This in turn will likely have a big impact on the way national records committees treat records of 'Elegant-type' terns. Indeed the BBRC, which is currently holding all records of apparent Elegant Terns because of past research concluding that hybrid parentage could not be ruled out for the studied European birds, will now begin to assess British occurrences in the normal way. At this stage it is worth pointing out that none of the three ringed (and DNA-sequenced) birds have yet been recorded in either Britain or Ireland but, given the new evidence, there currently appears to be no reason why any bird that looks like (and therefore can be identified as) an Elegant Tern should not be accepted as that species.
A history of the three sampled birds
Bird A: 'Sterna 3', Spain & France
Bird A has been seen in France and Spain, but has spent much of its time in the latter country. It was seen for the first time and ringed (with metal ring 4 101218; MIN. MEDIO AMB. ICONA MADRID) on 8 October 2002 at Marismas del Odiel, Huelva, Spain (M Vázquez) as a Lesser Crested Tern.
In the 2004–05 breeding seasons it was seen in the tern colony on the Ebro Delta (see here). In 2006, the bird was paired with a Sandwich Tern in the tern colony at L'Albufera, Valencia. The bird, and its chick, were caught on 2 June 2006 and both were sampled. The adult was sexed as a male on its behaviour and a plastic yellow ring was added on the left tarsus. The hybrid chick born in 2006 was ringed with a metal ring (4 123877; MIN. MEDIO AMB. ICONA MADRID) on the right tarsus and two plastic rings (yellow above, blue below) on the left tarsus (Dies et al. 2006).
Adult male Elegant Tern (bird A), Salins de Bagnas, Hérault, France, 8 July 2008 (Photo: Xavier Rufray)
In 2008 bird A was seen in the tern colony at Salins de Bagnas, Hérault (southern France) from 29 July to 2 August (X Rufray); it was paired with a Sandwich Tern and had at least one chick before the colony was abandoned. In 2010 it paired with a Sandwich Tern at L'Albufera and succeeded in raising a hybrid chick that was ringed with a metal ring (4 133254; MIN. MEDIO AMB. ICONA MADRID). Until 2016, the bird (which lost its yellow plastic ring after the 2012 season) was again seen in the L'Albufera tern colony, where it regularly produced chicks. From 2009–16 it has paired annually with another 'orange-billed' tern. Given that the second bird also looks a classic Elegant Tern, it seems probable that a pure pair of Elegant Terns has been breeding in Europe in recent years.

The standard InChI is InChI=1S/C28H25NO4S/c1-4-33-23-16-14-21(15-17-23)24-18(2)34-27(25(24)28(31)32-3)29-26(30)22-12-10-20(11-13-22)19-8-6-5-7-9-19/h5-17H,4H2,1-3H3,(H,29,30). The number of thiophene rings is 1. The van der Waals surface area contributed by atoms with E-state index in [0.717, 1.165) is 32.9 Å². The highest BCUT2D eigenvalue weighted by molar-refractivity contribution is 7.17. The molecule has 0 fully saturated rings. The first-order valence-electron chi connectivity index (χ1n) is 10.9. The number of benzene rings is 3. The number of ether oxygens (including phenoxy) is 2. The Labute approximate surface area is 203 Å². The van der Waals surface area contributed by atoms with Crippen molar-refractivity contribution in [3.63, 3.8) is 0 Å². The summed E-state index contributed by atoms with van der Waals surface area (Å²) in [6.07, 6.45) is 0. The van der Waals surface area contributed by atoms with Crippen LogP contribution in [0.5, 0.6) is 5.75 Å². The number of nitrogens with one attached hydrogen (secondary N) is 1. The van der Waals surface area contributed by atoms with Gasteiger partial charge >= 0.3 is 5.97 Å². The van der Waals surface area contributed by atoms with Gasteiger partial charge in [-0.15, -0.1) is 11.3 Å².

Adult male Elegant Tern (bird A), Albufera, Spain, 5 May 2010 (Photo: José Ignacio Dies)
Adult male Elegant Tern (bird A; right) with apparent adult female Elegant Tern, Valencia, Spain, 14 April 2011 (Photo: José Ignacio Dies)
Bird B: 'Sterna 1', France
Bird B has been seen in France, but only during the breeding period and principally at two sites — the tern colonies at Réserve Naturelle du Banc d'Arguin in Arcachon Bay, La Teste-de-Buch, and Polder de Sébastopol on Noirmoutier Island, Barbâtre. It was caught at Banc d'Arguin on 18 June 2007 when it was sampled and ringed with a single metal ring (GE35956, Museum Paris) on the right tibia and three plastic rings — one white on the right tarsus and white above red on the left tarsus (J Gernigon). This bird, sexed as a male, has attempted to breed with a Sandwich Tern at both colonies; for example two chicks in 2010 were killed by a Black Kite (J Gernigon). The bird has raised several chicks but few have been ringed. Since 2008, this individual has been seen annually at Noirmoutier Island during the breeding season.
Adult male Elegant Tern (bird B), Banc d'Arguin, Gironde, France, 18 June 2007 (Photo: Julien Gernigon)
It lost the white ring on the right tarsus some time between the 2012 and 2013 breeding seasons but a new one was added when the bird was caught again on 15 June 2013, when a new sample was also taken. Both white plastic rings were lost between the 2015 and 2016 breeding seasons. This year, the bird is still at the Noirmoutier colony, where it is once again paired with a Sandwich Tern and is raising a hybrid chick — which was caught, ringed and DNA-sampled in late June (J Gernigon). Outside of France, this individual was recorded twice in Namibia in January 2013, both times at the BirdLife Data Zone at Mile 4 saltworks (Mark Boorman).
A series of sightings in 2001 (at the Banc d'Arguin colony) and then every year from 2003–07 at different sites along the French Atlantic coast probably refer to bird B before it was ringed.
Adult male Elegant Tern (bird B) with hybrid chick, Barbâtre, Vendée, France, 12 June 2016 (Photo: Joachim Bertrands)